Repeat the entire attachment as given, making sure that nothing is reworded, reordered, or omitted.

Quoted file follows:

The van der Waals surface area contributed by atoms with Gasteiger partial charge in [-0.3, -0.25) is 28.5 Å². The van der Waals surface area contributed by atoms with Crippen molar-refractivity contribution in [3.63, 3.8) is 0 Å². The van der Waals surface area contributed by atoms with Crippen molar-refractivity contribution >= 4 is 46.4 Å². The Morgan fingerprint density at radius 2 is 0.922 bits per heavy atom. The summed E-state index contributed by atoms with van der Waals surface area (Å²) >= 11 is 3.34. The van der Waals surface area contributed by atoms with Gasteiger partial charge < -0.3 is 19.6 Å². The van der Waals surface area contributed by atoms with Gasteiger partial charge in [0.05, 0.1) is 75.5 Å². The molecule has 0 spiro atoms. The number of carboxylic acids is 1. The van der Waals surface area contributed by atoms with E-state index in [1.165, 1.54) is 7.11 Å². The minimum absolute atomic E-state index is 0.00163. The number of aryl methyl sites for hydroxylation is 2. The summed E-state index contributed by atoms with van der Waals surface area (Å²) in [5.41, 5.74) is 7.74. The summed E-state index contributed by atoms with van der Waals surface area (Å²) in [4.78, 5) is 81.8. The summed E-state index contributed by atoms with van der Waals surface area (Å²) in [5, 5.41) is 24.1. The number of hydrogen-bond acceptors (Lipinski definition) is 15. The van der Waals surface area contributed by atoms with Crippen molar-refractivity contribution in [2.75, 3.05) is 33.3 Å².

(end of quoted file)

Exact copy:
The van der Waals surface area contributed by atoms with Gasteiger partial charge in [-0.3, -0.25) is 28.5 Å². The van der Waals surface area contributed by atoms with Crippen molar-refractivity contribution in [3.63, 3.8) is 0 Å². The van der Waals surface area contributed by atoms with Crippen molar-refractivity contribution >= 4 is 46.4 Å². The Morgan fingerprint density at radius 2 is 0.922 bits per heavy atom. The summed E-state index contributed by atoms with van der Waals surface area (Å²) >= 11 is 3.34. The van der Waals surface area contributed by atoms with Gasteiger partial charge < -0.3 is 19.6 Å². The van der Waals surface area contributed by atoms with Gasteiger partial charge in [0.05, 0.1) is 75.5 Å². The molecule has 0 spiro atoms. The number of carboxylic acids is 1. The van der Waals surface area contributed by atoms with E-state index in [1.165, 1.54) is 7.11 Å². The minimum absolute atomic E-state index is 0.00163. The number of aryl methyl sites for hydroxylation is 2. The summed E-state index contributed by atoms with van der Waals surface area (Å²) in [5.41, 5.74) is 7.74. The summed E-state index contributed by atoms with van der Waals surface area (Å²) in [4.78, 5) is 81.8. The summed E-state index contributed by atoms with van der Waals surface area (Å²) in [5, 5.41) is 24.1. The number of hydrogen-bond acceptors (Lipinski definition) is 15. The van der Waals surface area contributed by atoms with Crippen molar-refractivity contribution in [2.75, 3.05) is 33.3 Å².